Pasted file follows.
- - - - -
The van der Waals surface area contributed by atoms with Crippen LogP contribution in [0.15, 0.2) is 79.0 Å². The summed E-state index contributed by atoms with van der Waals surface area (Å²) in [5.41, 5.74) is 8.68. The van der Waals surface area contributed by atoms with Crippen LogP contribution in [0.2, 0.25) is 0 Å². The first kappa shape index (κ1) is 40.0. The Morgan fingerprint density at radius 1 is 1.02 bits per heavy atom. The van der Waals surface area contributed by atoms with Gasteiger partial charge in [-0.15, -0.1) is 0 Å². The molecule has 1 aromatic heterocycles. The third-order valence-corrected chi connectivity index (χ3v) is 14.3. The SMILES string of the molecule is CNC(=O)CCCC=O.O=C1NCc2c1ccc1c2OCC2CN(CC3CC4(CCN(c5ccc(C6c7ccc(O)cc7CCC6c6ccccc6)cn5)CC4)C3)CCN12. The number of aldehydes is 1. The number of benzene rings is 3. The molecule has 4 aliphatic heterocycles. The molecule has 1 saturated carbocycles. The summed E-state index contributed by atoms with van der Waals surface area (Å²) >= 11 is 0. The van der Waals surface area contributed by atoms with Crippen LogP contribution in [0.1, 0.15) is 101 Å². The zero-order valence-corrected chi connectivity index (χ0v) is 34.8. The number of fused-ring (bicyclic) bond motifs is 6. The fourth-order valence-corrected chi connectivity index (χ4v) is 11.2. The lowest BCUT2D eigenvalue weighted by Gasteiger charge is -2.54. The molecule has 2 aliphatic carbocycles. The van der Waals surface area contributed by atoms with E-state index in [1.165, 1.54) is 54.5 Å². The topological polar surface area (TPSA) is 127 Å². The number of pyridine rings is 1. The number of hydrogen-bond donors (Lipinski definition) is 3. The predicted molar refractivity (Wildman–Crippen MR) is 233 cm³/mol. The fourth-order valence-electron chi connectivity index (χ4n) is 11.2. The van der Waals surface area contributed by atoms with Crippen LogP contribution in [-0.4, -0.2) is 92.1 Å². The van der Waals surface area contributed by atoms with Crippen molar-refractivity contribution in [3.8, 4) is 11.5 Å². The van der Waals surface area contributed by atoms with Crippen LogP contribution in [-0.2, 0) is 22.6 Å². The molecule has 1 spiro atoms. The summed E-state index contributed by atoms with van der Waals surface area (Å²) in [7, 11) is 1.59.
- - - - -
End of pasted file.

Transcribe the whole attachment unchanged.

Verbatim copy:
The van der Waals surface area contributed by atoms with Crippen LogP contribution in [0.15, 0.2) is 79.0 Å². The summed E-state index contributed by atoms with van der Waals surface area (Å²) in [5.41, 5.74) is 8.68. The van der Waals surface area contributed by atoms with Crippen LogP contribution in [0.2, 0.25) is 0 Å². The first kappa shape index (κ1) is 40.0. The Morgan fingerprint density at radius 1 is 1.02 bits per heavy atom. The van der Waals surface area contributed by atoms with Gasteiger partial charge in [-0.15, -0.1) is 0 Å². The molecule has 1 aromatic heterocycles. The third-order valence-corrected chi connectivity index (χ3v) is 14.3. The SMILES string of the molecule is CNC(=O)CCCC=O.O=C1NCc2c1ccc1c2OCC2CN(CC3CC4(CCN(c5ccc(C6c7ccc(O)cc7CCC6c6ccccc6)cn5)CC4)C3)CCN12. The number of aldehydes is 1. The number of benzene rings is 3. The molecule has 4 aliphatic heterocycles. The molecule has 1 saturated carbocycles. The summed E-state index contributed by atoms with van der Waals surface area (Å²) >= 11 is 0. The van der Waals surface area contributed by atoms with Crippen LogP contribution in [0.1, 0.15) is 101 Å². The zero-order valence-corrected chi connectivity index (χ0v) is 34.8. The number of fused-ring (bicyclic) bond motifs is 6. The fourth-order valence-corrected chi connectivity index (χ4v) is 11.2. The lowest BCUT2D eigenvalue weighted by Gasteiger charge is -2.54. The molecule has 2 aliphatic carbocycles. The van der Waals surface area contributed by atoms with E-state index in [1.165, 1.54) is 54.5 Å². The topological polar surface area (TPSA) is 127 Å². The number of pyridine rings is 1. The number of hydrogen-bond donors (Lipinski definition) is 3. The predicted molar refractivity (Wildman–Crippen MR) is 233 cm³/mol. The fourth-order valence-electron chi connectivity index (χ4n) is 11.2. The van der Waals surface area contributed by atoms with Crippen LogP contribution in [-0.4, -0.2) is 92.1 Å². The van der Waals surface area contributed by atoms with Crippen molar-refractivity contribution in [3.8, 4) is 11.5 Å². The van der Waals surface area contributed by atoms with Crippen LogP contribution in [-0.2, 0) is 22.6 Å². The molecule has 1 spiro atoms. The summed E-state index contributed by atoms with van der Waals surface area (Å²) in [7, 11) is 1.59.